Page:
A passenger resorted to dressing "like the Michelin Man" so he could board a flight with all his luggage.

Football coach Raymond Williams and wife Lori were travelling to a family reunion in Wellington last weekend when they were told Lori's carry-on bag was too heavy.

He said the Jetstar flight attendant suggested the pair transfer items into Raymond's carry-on bag, but his bag was also already over the 7kg limit.

Williams said he argued that the combined weight of the luggage would still be the same and that as he and his luggage together weighed 86kg, it was still considerably less than other passengers.


He then donned two bulky jackets before rearranging the contents of both bags.

After being told he "couldn't do that" by the flight attendant, he countered, "why not? I'm cold. And that lady over there has a big jacket on, so why can't I?"

When the Jetstar employee remarked he was wearing two jackets, Williams responded that he didn't have a singlet on underneath and asked if the attendant was planning to count the layers of clothing every passenger was wearing.

Williams said while he was "grudgingly" allowed to board the flight, he thought the whole palaver was illogical.

"If you can put the clothes on, what difference does it make if you're wearing them or they're in your suitcase?"

When the pair returned to Auckland on Monday morning they were deceptively plumper, having put on as much clothing as they could on their way to the airport.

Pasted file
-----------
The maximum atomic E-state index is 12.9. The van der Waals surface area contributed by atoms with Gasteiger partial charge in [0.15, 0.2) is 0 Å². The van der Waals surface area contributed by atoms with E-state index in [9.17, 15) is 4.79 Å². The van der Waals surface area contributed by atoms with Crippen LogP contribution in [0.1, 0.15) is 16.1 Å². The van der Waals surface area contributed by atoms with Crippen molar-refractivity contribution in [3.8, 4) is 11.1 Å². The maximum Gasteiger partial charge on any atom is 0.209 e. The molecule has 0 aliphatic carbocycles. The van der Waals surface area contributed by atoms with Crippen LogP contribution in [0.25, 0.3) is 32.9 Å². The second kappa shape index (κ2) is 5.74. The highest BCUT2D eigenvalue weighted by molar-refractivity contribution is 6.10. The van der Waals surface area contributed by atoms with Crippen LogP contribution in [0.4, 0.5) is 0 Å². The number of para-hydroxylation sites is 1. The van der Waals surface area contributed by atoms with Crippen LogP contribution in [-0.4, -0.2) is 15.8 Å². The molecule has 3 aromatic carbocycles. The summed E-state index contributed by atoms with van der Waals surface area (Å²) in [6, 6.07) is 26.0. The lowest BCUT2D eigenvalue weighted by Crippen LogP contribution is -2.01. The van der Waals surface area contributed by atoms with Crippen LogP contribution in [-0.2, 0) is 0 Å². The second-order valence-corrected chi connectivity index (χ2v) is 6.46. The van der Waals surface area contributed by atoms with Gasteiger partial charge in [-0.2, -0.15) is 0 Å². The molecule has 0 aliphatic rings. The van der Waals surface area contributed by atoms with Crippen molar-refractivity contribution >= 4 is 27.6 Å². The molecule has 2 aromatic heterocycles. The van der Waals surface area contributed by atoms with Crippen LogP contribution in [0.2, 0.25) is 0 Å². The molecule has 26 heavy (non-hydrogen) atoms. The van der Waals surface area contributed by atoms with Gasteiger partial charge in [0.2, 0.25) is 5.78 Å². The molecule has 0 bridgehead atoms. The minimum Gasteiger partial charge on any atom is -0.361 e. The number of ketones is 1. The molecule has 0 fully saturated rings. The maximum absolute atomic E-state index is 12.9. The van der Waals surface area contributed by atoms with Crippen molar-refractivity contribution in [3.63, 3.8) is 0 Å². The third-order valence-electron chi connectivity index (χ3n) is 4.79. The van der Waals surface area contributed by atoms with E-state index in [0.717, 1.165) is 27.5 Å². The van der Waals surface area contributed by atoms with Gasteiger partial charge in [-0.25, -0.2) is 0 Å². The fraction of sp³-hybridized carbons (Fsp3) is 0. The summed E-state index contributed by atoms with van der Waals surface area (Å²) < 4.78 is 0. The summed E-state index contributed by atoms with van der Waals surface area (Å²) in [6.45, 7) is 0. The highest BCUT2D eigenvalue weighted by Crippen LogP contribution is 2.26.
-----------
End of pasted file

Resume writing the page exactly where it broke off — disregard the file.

Raymond Williams resorted to dressing
Raymond Williams resorted to dressing "like the Michelin Man" so he could board a Jetstar flight with all his luggage. Photo / Supplied

Yet Williams said none of the flight attendants said anything and their bags were not weighed.

"I had two pairs of tracksuit pants on under my jeans, one jacket and a couple of big jackets on top," Williams said.


"I felt like the Michelin Man."

Thankfully, he said, it was "quite cold" in Wellington, so his flight home wasn't as uncomfortable as it would've been in warmer weather.

Williams said he understood airlines needed to limit overhead luggage, but thought they should measure the size of the bags instead of the weight.

But now knowing how strict airlines can be around baggage allowances, Raymond and Lori plan to travel lighter in future.

A Jetstar spokesperson said airport and cabin crew monitored carry-on bags on all flights to ensure they were within allowed limits.

Jetstar staff were trained to watch for bags that looked as though they might be over the 7kg limit and would get them weighed if needed.